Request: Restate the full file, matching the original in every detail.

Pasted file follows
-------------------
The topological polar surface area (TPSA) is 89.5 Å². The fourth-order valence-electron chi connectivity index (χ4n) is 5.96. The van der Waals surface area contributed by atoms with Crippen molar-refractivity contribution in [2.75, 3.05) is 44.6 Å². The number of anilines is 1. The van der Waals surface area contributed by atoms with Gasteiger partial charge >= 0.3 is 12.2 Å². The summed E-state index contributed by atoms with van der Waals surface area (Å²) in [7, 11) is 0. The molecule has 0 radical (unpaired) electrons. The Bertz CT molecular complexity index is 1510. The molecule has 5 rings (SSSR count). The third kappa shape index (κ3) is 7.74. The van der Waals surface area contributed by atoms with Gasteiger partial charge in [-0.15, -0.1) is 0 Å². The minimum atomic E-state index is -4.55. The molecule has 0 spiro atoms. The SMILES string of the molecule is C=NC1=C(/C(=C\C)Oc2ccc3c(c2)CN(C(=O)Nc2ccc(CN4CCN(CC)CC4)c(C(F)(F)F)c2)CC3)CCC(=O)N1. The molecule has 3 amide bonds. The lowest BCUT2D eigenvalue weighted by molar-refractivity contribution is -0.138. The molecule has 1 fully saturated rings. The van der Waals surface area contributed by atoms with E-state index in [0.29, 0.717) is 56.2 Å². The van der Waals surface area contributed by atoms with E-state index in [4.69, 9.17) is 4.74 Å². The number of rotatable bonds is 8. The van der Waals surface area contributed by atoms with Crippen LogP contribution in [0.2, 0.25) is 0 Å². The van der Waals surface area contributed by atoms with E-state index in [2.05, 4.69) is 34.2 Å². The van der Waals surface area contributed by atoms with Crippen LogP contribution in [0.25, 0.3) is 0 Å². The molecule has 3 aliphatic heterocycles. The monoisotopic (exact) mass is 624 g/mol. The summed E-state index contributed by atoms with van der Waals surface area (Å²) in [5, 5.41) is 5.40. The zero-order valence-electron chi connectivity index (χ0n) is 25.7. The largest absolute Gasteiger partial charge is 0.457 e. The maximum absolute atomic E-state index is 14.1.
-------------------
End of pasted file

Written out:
The topological polar surface area (TPSA) is 89.5 Å². The fourth-order valence-electron chi connectivity index (χ4n) is 5.96. The van der Waals surface area contributed by atoms with Crippen molar-refractivity contribution in [2.75, 3.05) is 44.6 Å². The number of anilines is 1. The van der Waals surface area contributed by atoms with Gasteiger partial charge >= 0.3 is 12.2 Å². The summed E-state index contributed by atoms with van der Waals surface area (Å²) in [7, 11) is 0. The molecule has 0 radical (unpaired) electrons. The Bertz CT molecular complexity index is 1510. The molecule has 5 rings (SSSR count). The third kappa shape index (κ3) is 7.74. The van der Waals surface area contributed by atoms with Gasteiger partial charge in [-0.15, -0.1) is 0 Å². The minimum atomic E-state index is -4.55. The molecule has 0 spiro atoms. The SMILES string of the molecule is C=NC1=C(/C(=C\C)Oc2ccc3c(c2)CN(C(=O)Nc2ccc(CN4CCN(CC)CC4)c(C(F)(F)F)c2)CC3)CCC(=O)N1. The molecule has 3 amide bonds. The lowest BCUT2D eigenvalue weighted by molar-refractivity contribution is -0.138. The molecule has 1 fully saturated rings. The van der Waals surface area contributed by atoms with E-state index in [0.29, 0.717) is 56.2 Å². The van der Waals surface area contributed by atoms with E-state index in [4.69, 9.17) is 4.74 Å². The number of rotatable bonds is 8. The van der Waals surface area contributed by atoms with Crippen LogP contribution in [0.2, 0.25) is 0 Å². The van der Waals surface area contributed by atoms with E-state index in [2.05, 4.69) is 34.2 Å². The van der Waals surface area contributed by atoms with Crippen LogP contribution in [0.25, 0.3) is 0 Å². The molecule has 3 aliphatic heterocycles. The monoisotopic (exact) mass is 624 g/mol. The summed E-state index contributed by atoms with van der Waals surface area (Å²) in [5, 5.41) is 5.40. The zero-order valence-electron chi connectivity index (χ0n) is 25.7. The largest absolute Gasteiger partial charge is 0.457 e. The maximum absolute atomic E-state index is 14.1.